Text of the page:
Japan's "rock star" Prime Minister has gambled and won again. He returns to power with enough seats in the Diet (lower house) to override the upper house, which had blocked his privatisation of Japan Post. His prestige within his party - from within which much of the opposition had come - is inevitably enhanced. He personally recruited high profile "assassins" to eliminate LDP rebels and 20 of the 25 running in single member constituencies were elected.
While many of the rebels survived, either by jumping ship to one of two breakaway parties or by being elected in multi-member constituencies, Koizumi's stature is nonetheless enhanced. Previously, members who defected to other parties were counted within the LDP's 249 members and are now outside the enhanced total of 296.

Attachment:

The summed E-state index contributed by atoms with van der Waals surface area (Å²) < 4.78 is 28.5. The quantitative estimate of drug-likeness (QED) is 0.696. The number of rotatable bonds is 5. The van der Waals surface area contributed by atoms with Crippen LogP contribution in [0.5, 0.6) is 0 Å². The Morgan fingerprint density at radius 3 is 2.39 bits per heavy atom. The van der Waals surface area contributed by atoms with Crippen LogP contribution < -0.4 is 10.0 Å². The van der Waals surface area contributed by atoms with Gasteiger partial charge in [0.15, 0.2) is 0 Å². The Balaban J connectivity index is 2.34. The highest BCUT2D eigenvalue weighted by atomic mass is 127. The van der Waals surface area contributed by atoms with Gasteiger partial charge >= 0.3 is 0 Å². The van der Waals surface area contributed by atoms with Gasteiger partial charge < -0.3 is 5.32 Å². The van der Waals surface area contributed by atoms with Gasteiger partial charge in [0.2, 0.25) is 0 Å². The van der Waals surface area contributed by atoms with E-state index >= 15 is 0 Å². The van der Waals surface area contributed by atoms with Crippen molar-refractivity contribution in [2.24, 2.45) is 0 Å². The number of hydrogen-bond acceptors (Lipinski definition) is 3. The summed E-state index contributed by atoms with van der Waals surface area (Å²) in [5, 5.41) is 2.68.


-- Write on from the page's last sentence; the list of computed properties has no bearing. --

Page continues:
The privatisation of Japan Post - the country's largest savings bank as well as the postal monopoly - is now likely to proceed. As in many other countries, nationalisation has proved a source of patronage and corruption, as well as being a cause of huge overstaffing and a brake on innovation and customer service. The privatisation of other retail financial institutions will follow, leading to more fluid financial markets and a reduction in Japan's huge state debt.
Koizumi has already curbed state spending but the level of debt has kept taxes higher than they need to be - though still low by western standards. The next few years could see major tax cuts, and a consequent boost of the anaemic 2% growth rate.